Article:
Moderator:          Ahmed Ghappour (UT)
Participants:       Hanni Fakhoury (Electronic Frontier Foundation), Benjamin Powell (Fmr. General Counsel, Office of the Dir. of National Intelligence)
2:45-3:45          Session 4: The Metadata Debate
Moderator:           Bobby Chesney (UT)
Participants:        Steven Bradbury (Fmr. Acting Asst. Attorney General, Office of Legal Counsel), Jennifer Daskal (American University)
3:45-4:00          Break
4:00-5:00          Session 5: The Content Collection Controversy
Moderator:          Bobby Chesney (UT)
Participants:        Timothy Edgar (Brown University), Jennifer Granick (Stanford University)

7:00-9:00          Dinner, Featuring a Conversation with NSA General Counsel Raj De [invitation only]

Friday April 4
[open to the public, but rsvp required; students and faculty receive first priority in the event of excess demand]

All sessions to be held in Classroom 203 at the AT&T Executive Education and Conference Center.

8:30-9:00          Check-in
9:00-10:00        Session 6: A Roundtable Discussion on the Compliance Program and Oversight Framework
Moderator:          Ahmed Ghappour (UT)
Speakers:            John DeLong (NSA, Director of Compliance), Alexander Joel (Civil Liberties Protection Officer, Office of the DNI), Margo Schlanger (University of Michigan)
10:00-10:15       Break
10:15-11:45      Session 7: The Prospects for Reform
Moderator:          Bobby Chesney (UT)
Participants:       Carrie Cordero (Georgetown), Julian Sanchez (Cato)


REGISTRATION

Advanced registration is required and space is limited. There is no registration fee. Please register here.

PARKING AND DIRECTIONS
The conference will be held at the AT&T Executive Education and Conference Center in Austin, TX:
Driving directions and information about parking can be found on the AT&T Center's website.

There will be a small number of dedicated hotel rooms for out of town conference attendees. For more information, contact Jessica Mahoney, Strauss Center Program Coordinator, at [email protected] or (512) 471-8327.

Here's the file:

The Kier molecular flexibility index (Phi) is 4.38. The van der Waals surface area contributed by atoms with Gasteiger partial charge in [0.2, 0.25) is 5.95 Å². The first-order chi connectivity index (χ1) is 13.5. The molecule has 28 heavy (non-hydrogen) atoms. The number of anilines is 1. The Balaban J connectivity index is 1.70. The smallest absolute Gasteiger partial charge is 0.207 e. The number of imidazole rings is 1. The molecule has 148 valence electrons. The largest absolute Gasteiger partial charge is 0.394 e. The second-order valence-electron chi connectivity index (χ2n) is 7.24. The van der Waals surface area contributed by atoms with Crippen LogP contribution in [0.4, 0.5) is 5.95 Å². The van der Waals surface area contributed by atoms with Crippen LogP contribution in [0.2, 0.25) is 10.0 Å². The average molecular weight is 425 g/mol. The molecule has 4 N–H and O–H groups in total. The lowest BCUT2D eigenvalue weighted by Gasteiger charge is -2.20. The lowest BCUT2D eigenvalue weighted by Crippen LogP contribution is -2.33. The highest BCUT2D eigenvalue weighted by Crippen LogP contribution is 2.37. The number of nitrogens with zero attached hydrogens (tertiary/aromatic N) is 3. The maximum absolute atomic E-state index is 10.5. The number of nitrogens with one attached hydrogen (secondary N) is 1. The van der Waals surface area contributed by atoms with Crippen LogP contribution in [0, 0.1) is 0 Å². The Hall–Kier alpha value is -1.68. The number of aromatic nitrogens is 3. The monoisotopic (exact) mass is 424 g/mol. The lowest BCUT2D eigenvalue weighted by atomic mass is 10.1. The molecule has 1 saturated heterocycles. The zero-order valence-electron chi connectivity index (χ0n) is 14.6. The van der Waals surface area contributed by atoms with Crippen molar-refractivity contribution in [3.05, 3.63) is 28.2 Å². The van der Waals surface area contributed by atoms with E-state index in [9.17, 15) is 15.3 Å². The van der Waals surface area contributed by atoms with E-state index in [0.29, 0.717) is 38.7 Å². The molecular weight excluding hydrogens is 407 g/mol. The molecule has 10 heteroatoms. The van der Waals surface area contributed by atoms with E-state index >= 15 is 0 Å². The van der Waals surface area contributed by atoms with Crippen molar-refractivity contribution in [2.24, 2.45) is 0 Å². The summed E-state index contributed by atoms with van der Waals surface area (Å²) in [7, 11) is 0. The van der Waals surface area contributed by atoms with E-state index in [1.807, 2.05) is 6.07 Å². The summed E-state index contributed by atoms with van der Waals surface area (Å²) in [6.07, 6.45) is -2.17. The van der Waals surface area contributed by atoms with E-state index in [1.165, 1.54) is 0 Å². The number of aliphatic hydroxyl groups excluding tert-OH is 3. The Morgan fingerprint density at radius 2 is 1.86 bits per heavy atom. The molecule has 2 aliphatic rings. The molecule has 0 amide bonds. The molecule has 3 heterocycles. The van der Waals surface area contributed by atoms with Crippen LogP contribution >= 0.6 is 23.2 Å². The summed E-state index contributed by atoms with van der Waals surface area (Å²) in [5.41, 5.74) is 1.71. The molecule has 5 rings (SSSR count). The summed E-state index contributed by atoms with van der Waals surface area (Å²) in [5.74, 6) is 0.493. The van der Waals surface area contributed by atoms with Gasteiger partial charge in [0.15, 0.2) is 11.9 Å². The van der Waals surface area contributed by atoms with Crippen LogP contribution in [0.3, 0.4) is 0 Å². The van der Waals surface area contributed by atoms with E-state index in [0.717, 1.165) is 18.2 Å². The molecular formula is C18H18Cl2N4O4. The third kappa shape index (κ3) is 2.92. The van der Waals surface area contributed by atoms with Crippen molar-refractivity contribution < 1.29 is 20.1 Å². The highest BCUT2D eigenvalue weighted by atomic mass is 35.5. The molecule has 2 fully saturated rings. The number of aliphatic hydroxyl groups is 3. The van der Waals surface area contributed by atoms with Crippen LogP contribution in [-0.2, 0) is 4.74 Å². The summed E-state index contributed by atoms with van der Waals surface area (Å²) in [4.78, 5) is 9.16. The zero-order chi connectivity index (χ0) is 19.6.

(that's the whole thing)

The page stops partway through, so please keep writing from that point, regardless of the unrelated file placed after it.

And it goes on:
ABOUT THE HOSTS
The Robert S. Strauss Center for International Security and Law at the University of Texas at Austin was founded to fulfill the legacy of its remarkable namesake by bridging the divides between academia, government, and the private sector and by integrating an array of disciplines, including law, history, political science, technology, and economics. It does so in service of its mission to develop non-partisan, policy-relevant insights and solutions for the most pressing international security challenges of the 21st century.

The William P. Clements Jr. Center for History, Strategy & Statecraft at the University of Texas at Austin seeks to bring the insights of the past to national security policy through teaching and research at the intersection of history, strategy, and statecraft. It is a non-partisan center whose primary focus is on the uses of history by national security leaders and scholars, and its larger hope is to produce insights and habits that can help other leaders in the private sector, and help strengthen citizenship more broadly. It is committed to policy-relevant scholarship that addresses the most important strategic issues facing our nation today and in the coming decades. The Clements Center will honor the legacy of its namesake and bequeath it to the next generation of leaders.

This conference is part of the Intelligence Studies Project, a joint initiative of the Clements and Strauss Centers that seeks to improve understanding of the U.S. Government's Intelligence Community and similar institutions in service of other states—and, in some instances, in service of no state at all.